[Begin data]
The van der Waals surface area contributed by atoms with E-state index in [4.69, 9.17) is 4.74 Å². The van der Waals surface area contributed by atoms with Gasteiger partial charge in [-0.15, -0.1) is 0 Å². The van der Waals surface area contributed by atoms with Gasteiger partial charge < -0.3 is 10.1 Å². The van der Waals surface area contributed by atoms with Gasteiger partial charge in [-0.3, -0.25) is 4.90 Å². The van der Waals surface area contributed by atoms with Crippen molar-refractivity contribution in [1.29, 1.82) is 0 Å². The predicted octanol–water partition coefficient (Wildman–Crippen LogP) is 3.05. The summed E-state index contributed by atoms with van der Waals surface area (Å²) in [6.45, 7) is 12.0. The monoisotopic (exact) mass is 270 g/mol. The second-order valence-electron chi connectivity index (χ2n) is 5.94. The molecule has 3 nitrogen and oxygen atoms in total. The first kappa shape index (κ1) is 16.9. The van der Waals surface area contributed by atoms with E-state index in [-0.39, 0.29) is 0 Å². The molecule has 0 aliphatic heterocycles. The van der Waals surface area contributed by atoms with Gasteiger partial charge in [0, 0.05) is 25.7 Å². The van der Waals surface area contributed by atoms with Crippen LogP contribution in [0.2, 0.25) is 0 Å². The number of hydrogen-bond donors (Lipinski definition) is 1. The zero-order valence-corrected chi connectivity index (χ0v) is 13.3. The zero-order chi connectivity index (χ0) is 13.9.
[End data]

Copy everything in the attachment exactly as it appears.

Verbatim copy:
The van der Waals surface area contributed by atoms with E-state index in [4.69, 9.17) is 4.74 Å². The van der Waals surface area contributed by atoms with Gasteiger partial charge in [-0.15, -0.1) is 0 Å². The van der Waals surface area contributed by atoms with Gasteiger partial charge < -0.3 is 10.1 Å². The van der Waals surface area contributed by atoms with Gasteiger partial charge in [-0.3, -0.25) is 4.90 Å². The van der Waals surface area contributed by atoms with Crippen molar-refractivity contribution in [1.29, 1.82) is 0 Å². The predicted octanol–water partition coefficient (Wildman–Crippen LogP) is 3.05. The summed E-state index contributed by atoms with van der Waals surface area (Å²) in [6.45, 7) is 12.0. The monoisotopic (exact) mass is 270 g/mol. The second-order valence-electron chi connectivity index (χ2n) is 5.94. The molecule has 3 nitrogen and oxygen atoms in total. The first kappa shape index (κ1) is 16.9. The van der Waals surface area contributed by atoms with E-state index in [-0.39, 0.29) is 0 Å². The molecule has 0 aliphatic heterocycles. The van der Waals surface area contributed by atoms with Gasteiger partial charge in [0, 0.05) is 25.7 Å². The van der Waals surface area contributed by atoms with Crippen LogP contribution in [0.2, 0.25) is 0 Å². The number of hydrogen-bond donors (Lipinski definition) is 1. The zero-order valence-corrected chi connectivity index (χ0v) is 13.3. The zero-order chi connectivity index (χ0) is 13.9.